Last week, the Federal Energy Regulatory Commission (FERC) that regulates natural gas pipelines approved the application of Cheniere Energy (LNG-NYSE) to build a facility to liquefy natural gas (LNG) for export to global markets. That approval will enable Cheniere to secure project financing to construct the facility after the company has worked diligently to secure off-take contracts for 2.1 billion cubic feet (Bcf) per day of gas to be shipped to customers in Europe and Asia. There are an additional four applications for LNG export facilities to be constructed in the United States, but exactly how many may be approved is a question mark. If we truly have not just 100 years, but rather 200 years of natural gas supply in the United States as Steve Farris, CEO of Apache (APA-NYSE) suggested at the recent CERA conference, then agreeing to export this resource may be appropriate from an economic perspective. But do we really have 200 years of supply? Moreover, do we have 200 years of supply at an economical cost?
On the crude oil front, the roaring success of the development of oil shale plays in the Bakken basin of North Dakota and Montana, the Niobrara formation in Colorado and the Eagle Ford region of South Texas has people justifiably excited. But is it appropriate to be extending the recent monthly gains in U.S. oil production due to these new fields into a long-term national growth trend?
Eoin Treacy's view As anyone familiar with price charts is aware, they tend to move in long-term bull and bear market cycles. The logical corollary is that secular price trends affect the actions of consumers and suppliers.
High prices force consumers to find an alternative by either using less of the resource or substituting it for something cheaper. High prices also act as an incentive for producers to increase capacity and explore for new resources. In this regard the old commodity market adage “The best cure for high prices is high prices” is as true today as it ever was.
At the other end of the cycle low prices encourage consumption as the competitive advantage versus alternatives becomes more compelling. The supply side contracts as more production becomes uneconomic. As exploration budgets are cut, technological innovation becomes a necessity.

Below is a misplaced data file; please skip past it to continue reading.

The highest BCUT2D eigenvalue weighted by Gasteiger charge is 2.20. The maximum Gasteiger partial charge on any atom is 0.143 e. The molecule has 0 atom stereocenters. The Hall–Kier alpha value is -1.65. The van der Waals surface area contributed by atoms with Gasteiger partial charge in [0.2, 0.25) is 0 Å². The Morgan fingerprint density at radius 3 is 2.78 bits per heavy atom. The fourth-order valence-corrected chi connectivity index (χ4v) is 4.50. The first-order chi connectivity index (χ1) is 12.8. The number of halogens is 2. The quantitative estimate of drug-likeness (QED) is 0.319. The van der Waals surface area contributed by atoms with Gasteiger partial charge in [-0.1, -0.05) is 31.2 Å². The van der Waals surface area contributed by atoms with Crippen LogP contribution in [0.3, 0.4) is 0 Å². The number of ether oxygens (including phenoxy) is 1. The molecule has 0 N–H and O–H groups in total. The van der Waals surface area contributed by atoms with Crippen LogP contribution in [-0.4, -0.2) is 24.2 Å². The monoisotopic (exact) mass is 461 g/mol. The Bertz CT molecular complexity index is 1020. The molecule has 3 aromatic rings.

Right now the energy complex offers perhaps the best example in a decade of changes to long-term supply and demand interaction.
High prices are forcing consumers to consider alternatives, especially natural gas. Suppliers who have increasingly lost access to the most promising discoveries internationally have employed technology developed at the low end of the cycle to tap newly accessible oil and gas reserves. These patterns play out over decades but it is becoming increasingly clear that the technology used to increase supply in the USA will be internationalised and the trend to consume less energy will continue at least until prices for oil recede.
The West Texas Intermediate / Natural Gas and Coal / Natural Gas ratios hit at least near-term peaks two weeks ago, near 54 and 30 times the prices of gas respectively. They have since posted their largest reactions since 2009 suggesting that natural gas is more likely that not to outperform oil and coal as the ratio reverts towards the mean.
There are currently a number of arguments for why natural gas prices are too low on an absolute basis, not least because a great deal of unconventional supply is uneconomic below $4 and drilling rigs are migrating to shale oil deposits. However the downtrend remains intact. A sustained move above $2.50 and higher reaction low on a subsequent pullback, are required to confirm demand has returned to dominance beyond the short term.
The development of a US LNG export terminal represents perhaps the most direct attempt yet to benefit from low natural gas prices. A significant arbitrage exists between US prices and those in Europe and Asia. For example, the UK natural gas price trades at 57.9p per therm, which when converted to US Dollars and MMBtu equates to $9.35. With that spread it is little wonder companies are eager to export.
Cheniere Energy collapsed in 2008 before forming a two-year base. It broke upwards in late 2010 but retraced the entire advance from mid-2011 as questions about its ability to fund development mounted. The company announced off-take agreements with BG Group among others in October and prices have trended higher. Since the company's business model is based on natural gas arbitrage, the share may be susceptible to a decline should US natural gas prices rally. It pulled back sharply yesterday but a sustained move below $15 would be required to question the progression of higher reaction lows and medium-term uptrend consistency. (Also see Comment of the Day on November 22nd).
Chesapeake Energy has a sizeable debt load and has been pressured by the fall in natural gas prices. The share has returned to the April 2009 lows near $17.30 and while oversold in the short-term a sustained move above $20 would be required to suggest a return to demand dominance beyond the short term.